Kenneth Burke’s Five Master Terms exist to bring to light the motivation behind, theoretically, any bit of text to which we care to apply them. The beauty of this Pentad is its fundamentality in regards to the motivations humans have in creating words and meaning using the tools of language available. This doesn’t just apply to long-winded theses regarding the nature of dramatistic meaning, though perhaps something like that would be more up Burke’s alley. No, in this case I plan to utilize his methods for a more seemingly mundane example, the motivations behind something as simple as song lyrics.
I say song lyrics are simple, but in this case I am going to attempt a feat of rhetorical analysis few have considered possible by analyzing the song “Once in a Lifetime” by The Talking Heads. I emphasize the difficulty of this analysis because I fear that I am about to embark on a journey to make sense out of madness; a 1984 documentary of the band’s music is entitled Stop Making Sense, for one example. For another more drastic example, songwriter David Byrne was one of the most intentionally abstract lyricists of his time; in an early episode of apparent madness, he took to the stage of his college and shaved his hair and beard in front of the faculty to the accompaniment of piano accordion and a showgirl displaying phrases in Russian. He was promptly ejected from that school. Regardless, his song “Once in a Lifetime” is symbolic of the introspective, neurotic, and post-modern approach he often uses to create his lyrical identity. Though I at first found it to be a rough fit, I believe the Pentad can be successfully applied to describe the motivation ...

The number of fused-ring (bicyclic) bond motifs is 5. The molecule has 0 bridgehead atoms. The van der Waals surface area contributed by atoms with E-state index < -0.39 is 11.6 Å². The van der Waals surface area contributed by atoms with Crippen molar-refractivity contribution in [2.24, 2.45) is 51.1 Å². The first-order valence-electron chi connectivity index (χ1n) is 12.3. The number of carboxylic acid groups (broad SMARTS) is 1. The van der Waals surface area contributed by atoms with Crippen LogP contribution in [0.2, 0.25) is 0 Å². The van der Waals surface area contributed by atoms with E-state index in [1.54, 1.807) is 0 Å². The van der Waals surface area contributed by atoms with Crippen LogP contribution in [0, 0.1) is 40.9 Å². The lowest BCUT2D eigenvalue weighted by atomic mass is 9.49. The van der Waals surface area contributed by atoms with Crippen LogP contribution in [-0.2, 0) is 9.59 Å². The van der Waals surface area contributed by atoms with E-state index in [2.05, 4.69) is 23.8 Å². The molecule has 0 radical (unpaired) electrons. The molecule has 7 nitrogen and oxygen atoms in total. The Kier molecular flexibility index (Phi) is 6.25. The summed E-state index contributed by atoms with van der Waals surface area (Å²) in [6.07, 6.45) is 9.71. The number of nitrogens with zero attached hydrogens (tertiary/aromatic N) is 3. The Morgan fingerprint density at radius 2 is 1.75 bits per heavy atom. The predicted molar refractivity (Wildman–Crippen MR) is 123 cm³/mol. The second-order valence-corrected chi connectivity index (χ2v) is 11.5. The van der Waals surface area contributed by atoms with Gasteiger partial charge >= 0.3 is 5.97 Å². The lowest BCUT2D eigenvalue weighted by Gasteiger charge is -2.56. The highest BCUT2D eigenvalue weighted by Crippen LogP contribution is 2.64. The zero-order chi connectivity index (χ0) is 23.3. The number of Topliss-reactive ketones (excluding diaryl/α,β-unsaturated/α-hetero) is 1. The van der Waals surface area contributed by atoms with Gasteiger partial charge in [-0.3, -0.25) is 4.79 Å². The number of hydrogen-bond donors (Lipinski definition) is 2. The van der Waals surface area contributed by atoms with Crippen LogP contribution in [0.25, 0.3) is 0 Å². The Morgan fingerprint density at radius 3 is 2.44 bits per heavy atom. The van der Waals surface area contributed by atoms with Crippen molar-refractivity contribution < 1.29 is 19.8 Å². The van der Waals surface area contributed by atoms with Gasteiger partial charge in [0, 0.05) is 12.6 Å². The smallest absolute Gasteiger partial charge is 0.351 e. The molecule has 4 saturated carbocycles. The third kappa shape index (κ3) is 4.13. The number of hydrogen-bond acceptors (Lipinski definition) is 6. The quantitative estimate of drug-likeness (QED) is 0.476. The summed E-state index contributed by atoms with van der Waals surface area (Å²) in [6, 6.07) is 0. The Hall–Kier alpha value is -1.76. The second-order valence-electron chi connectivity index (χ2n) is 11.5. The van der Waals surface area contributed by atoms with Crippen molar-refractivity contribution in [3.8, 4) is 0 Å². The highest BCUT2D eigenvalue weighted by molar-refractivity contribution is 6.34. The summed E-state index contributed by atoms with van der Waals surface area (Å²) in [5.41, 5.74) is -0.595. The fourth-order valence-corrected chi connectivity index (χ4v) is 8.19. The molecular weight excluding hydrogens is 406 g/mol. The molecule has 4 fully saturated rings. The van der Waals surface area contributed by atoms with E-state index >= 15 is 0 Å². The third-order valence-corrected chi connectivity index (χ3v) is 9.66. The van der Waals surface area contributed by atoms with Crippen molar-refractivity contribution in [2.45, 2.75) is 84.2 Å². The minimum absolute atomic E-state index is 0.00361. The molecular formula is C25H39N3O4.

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...it becomes clear that everything is unclear. I will summarize my application, however, for the sake of my own understanding. The dominant Term here is Act, the balance between essence and existence carefully held by Byrne’s dialectic of water and time as a unified sameness. Working symbiotically with Act is the idea of Agent, a theoretical character defined as finding, investigating, and determining a situation without Acting within it. Byrne’s purpose is to know right or wrong in the Scene of his lifetime. The Agency through which he defines truth within the Scene is time, which shares more than a fingers’ breadth of space with my first term, Act. I’ve come to the end of the analysis with a sense that I’ve just begun: a lot of fancy words to describe the futility of change. I did preface this application by noting The Talking Heads’ propensity to stop making sense.
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